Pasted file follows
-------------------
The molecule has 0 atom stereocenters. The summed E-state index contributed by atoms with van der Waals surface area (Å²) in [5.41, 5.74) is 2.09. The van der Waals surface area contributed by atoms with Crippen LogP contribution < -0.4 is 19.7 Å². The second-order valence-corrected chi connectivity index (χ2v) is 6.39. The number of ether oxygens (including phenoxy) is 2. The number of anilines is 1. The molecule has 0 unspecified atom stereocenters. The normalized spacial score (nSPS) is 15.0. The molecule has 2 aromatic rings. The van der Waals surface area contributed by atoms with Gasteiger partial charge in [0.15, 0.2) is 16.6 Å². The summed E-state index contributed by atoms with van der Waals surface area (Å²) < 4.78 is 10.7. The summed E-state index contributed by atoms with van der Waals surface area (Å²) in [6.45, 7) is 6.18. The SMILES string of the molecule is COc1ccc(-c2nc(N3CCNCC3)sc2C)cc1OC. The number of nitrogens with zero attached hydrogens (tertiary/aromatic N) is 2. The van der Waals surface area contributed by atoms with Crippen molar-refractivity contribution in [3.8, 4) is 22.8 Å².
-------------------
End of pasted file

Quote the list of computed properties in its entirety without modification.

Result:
The molecule has 0 atom stereocenters. The summed E-state index contributed by atoms with van der Waals surface area (Å²) in [5.41, 5.74) is 2.09. The van der Waals surface area contributed by atoms with Crippen LogP contribution < -0.4 is 19.7 Å². The second-order valence-corrected chi connectivity index (χ2v) is 6.39. The number of ether oxygens (including phenoxy) is 2. The number of anilines is 1. The molecule has 0 unspecified atom stereocenters. The normalized spacial score (nSPS) is 15.0. The molecule has 2 aromatic rings. The van der Waals surface area contributed by atoms with Gasteiger partial charge in [0.15, 0.2) is 16.6 Å². The summed E-state index contributed by atoms with van der Waals surface area (Å²) < 4.78 is 10.7. The summed E-state index contributed by atoms with van der Waals surface area (Å²) in [6.45, 7) is 6.18. The SMILES string of the molecule is COc1ccc(-c2nc(N3CCNCC3)sc2C)cc1OC. The number of nitrogens with zero attached hydrogens (tertiary/aromatic N) is 2. The van der Waals surface area contributed by atoms with Crippen molar-refractivity contribution in [3.8, 4) is 22.8 Å².